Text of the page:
Samantha Wood, founder of impartial restaurant review website www.foodiva.net, says we’ve “seen the rise of a pop-up culture with many chef collaborations and supper clubs now firmly on the calendar”. In the last few weeks alone, for example, London’s Michelin-starred restaurant Gymkhana hosted a pop-up at Armani Hotel Dubai, while in Abu Dhabi the English capital’s The Little Viet Kitchen held a three-day event dedicated to Vietnamese cuisine in the Shangri-La Qaryat Al Beri. But the trend is more granular than that, Wood adds. “The days of Dubai being recognised only for celeb chef-helmed concepts and international restaurant chains are long gone. The dining scene is and will continue to mature next year with the rise of native talent and locally developed owner-operated concepts, from high-end licensed establishments to independent eateries.
“We will also see many more hotels lease out the majority of their food and beverage to experienced independent restaurateurs,” she adds. The fact that Izu Ani opened a new restaurant at Jumeirah Beach Hotel this month goes to show the opportunities available to local chefs are only set to grow.
6. All for affordability
It’s no surprise that diners across the UAE are looking for more reasonably priced offerings. Discounts and deals are one of the top requests venue managers receive. Customers want “a better-priced product that keeps health in check,” says McFarlane. Shihab reiterates this sentiment. “Dining out is not cheap in the UAE and with reduced disposable income … we notice guests constantly trying to score a bargain.
“Fast, convenient and good value – perhaps compromising healthy a bit – will continue to prevail as everyone struggles to find time to juggle work deadlines, family, health and personal relationships.”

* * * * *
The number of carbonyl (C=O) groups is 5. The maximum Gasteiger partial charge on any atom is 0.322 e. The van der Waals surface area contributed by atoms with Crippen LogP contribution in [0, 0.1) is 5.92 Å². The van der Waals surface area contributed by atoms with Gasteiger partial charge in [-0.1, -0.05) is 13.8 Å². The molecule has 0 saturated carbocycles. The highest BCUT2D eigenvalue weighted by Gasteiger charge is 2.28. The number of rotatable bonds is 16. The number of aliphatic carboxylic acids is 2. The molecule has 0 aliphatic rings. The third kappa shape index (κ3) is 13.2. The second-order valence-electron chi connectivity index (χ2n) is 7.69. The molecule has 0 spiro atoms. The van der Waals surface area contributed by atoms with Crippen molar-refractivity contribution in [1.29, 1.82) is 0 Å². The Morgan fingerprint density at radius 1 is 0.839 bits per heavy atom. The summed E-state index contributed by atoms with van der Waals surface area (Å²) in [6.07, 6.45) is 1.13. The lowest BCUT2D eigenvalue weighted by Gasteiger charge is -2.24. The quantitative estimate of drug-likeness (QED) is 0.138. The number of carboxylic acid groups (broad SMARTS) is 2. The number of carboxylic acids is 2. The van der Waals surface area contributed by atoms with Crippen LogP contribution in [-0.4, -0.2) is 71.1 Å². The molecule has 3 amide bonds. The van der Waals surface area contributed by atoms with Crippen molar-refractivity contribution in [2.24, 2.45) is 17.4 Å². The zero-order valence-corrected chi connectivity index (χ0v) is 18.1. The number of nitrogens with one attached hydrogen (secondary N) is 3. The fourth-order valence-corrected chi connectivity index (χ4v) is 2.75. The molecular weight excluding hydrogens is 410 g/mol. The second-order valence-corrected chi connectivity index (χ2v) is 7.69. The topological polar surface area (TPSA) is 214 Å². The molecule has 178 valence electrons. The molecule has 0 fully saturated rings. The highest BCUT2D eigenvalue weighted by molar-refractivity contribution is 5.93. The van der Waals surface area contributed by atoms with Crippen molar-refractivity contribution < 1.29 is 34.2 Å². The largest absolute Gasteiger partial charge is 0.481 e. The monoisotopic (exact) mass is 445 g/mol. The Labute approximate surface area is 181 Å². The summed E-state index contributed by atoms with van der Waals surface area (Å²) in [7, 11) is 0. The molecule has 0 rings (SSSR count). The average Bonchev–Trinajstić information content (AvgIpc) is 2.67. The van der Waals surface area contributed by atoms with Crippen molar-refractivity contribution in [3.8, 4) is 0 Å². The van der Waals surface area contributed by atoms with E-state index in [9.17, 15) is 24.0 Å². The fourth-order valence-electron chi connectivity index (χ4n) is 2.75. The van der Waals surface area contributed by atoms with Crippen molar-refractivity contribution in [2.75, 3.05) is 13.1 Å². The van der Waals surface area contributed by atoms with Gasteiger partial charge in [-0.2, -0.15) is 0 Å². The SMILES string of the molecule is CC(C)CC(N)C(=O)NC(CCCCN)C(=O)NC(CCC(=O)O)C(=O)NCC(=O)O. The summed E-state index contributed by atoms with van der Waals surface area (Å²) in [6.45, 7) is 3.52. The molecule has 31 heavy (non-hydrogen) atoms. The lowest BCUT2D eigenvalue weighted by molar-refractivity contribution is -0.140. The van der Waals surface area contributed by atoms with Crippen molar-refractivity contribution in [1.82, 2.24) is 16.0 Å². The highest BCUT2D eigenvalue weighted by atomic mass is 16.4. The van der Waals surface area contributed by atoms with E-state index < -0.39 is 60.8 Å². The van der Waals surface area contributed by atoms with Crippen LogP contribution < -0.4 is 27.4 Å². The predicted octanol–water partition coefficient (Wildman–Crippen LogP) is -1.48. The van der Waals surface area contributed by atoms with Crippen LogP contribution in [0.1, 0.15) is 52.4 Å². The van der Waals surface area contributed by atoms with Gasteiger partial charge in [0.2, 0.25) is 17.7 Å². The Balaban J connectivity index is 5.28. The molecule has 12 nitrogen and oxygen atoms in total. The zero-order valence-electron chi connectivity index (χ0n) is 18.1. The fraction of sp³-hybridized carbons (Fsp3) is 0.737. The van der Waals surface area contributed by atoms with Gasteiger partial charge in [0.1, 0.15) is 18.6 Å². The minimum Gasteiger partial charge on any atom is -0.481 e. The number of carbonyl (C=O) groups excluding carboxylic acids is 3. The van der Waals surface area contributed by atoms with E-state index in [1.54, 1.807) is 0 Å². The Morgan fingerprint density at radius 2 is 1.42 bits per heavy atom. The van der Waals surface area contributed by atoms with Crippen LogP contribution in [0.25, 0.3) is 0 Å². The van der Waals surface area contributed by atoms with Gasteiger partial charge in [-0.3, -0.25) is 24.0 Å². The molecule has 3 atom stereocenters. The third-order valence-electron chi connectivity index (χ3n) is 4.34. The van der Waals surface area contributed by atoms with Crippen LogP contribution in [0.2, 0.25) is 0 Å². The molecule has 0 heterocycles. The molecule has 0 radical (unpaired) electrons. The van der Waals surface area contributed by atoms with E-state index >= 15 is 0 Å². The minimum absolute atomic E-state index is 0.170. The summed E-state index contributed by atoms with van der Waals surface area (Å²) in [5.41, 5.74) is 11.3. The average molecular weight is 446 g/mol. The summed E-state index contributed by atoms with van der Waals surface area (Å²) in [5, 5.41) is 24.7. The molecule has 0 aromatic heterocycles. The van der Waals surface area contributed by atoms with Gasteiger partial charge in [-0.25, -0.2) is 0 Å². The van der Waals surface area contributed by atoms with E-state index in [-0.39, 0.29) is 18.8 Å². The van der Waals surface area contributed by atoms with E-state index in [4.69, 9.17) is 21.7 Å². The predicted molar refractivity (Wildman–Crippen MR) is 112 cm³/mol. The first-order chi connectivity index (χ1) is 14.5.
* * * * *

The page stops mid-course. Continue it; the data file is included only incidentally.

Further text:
It’s something that Reif Othman, chef-owner of Reif Japanese Kushiyaki at Dar Wasl Mall, considered when launching his new venue. “Consistency of food and price affordability are big decision-making factors now,” he says. “My goal with my new baby was to price our dishes so that diners can visit frequently, at least once a week, should they wish to.”
7. Not-so-simple sugars
As more foodies seek healthier options, a wider range of ingredients is becoming available across supermarkets. This year will see a rise in demand for alternative sweet options, reports Whole Foods. “For those seeking sweetness outside of the usual suspects like sugar, stevia, honey and maple syrup, there’s lots more to choose from for your cooking, baking and tea or coffee-stirring needs,” states the report. McFarlane says that we can expect “sugars from pomegranate, dates and other fruits will start to replace processed white sugars”.
Whole Foods says it has seen more spreads made from nuts and seeds hit international supermarket shelves, too. While seed butters were a thing this year, 2020 will produce all sorts of alternative options, from watermelon seed butter to pumpkin butter and even chickpea butters (“no, it’s not a new name for hummus,” the report states). “Many brands are looking to either eliminate the use of palm oil or promote a Roundtable on Sustainable Palm Oil certification and use nuts that are grown in ways with less likelihood for environmental impact,” it adds.
8. The star ingredients
There are a few ingredients we’ve seen gain popularity across restaurant menus and supermarkets in the UAE. One is jackfruit, which, when marinated and baked, can resemble the consistency and flavour of pulled meat, making it a perfect alternative for vegan and vegetarian diners. Restaurants that currently utilise the ingredient include Soul Sante Cafe in Dubai Marina and Veganity in City Walk, and we’ve no doubt that more inventive dishes using the fruit will appear in the next year.
Next is kombucha. While the fermented tea drink, which boasts a range of health benefits, is not new in international beverage circles, we are seeing a rise in interest here in the UAE. Saba Kombucha, for example, is a new brand offering locally brewed drinks that are now available at Spinneys and Waitrose in both Dubai and Abu Dhabi.
Restaurants such as Lowe and Roots Bistro in Dubai, and Sanderson’s in Abu Dhabi, already serve home-brewed varieties, but expect to see it regularly on menus across the country soon.
Updated: October 31, 2019 03:28 PM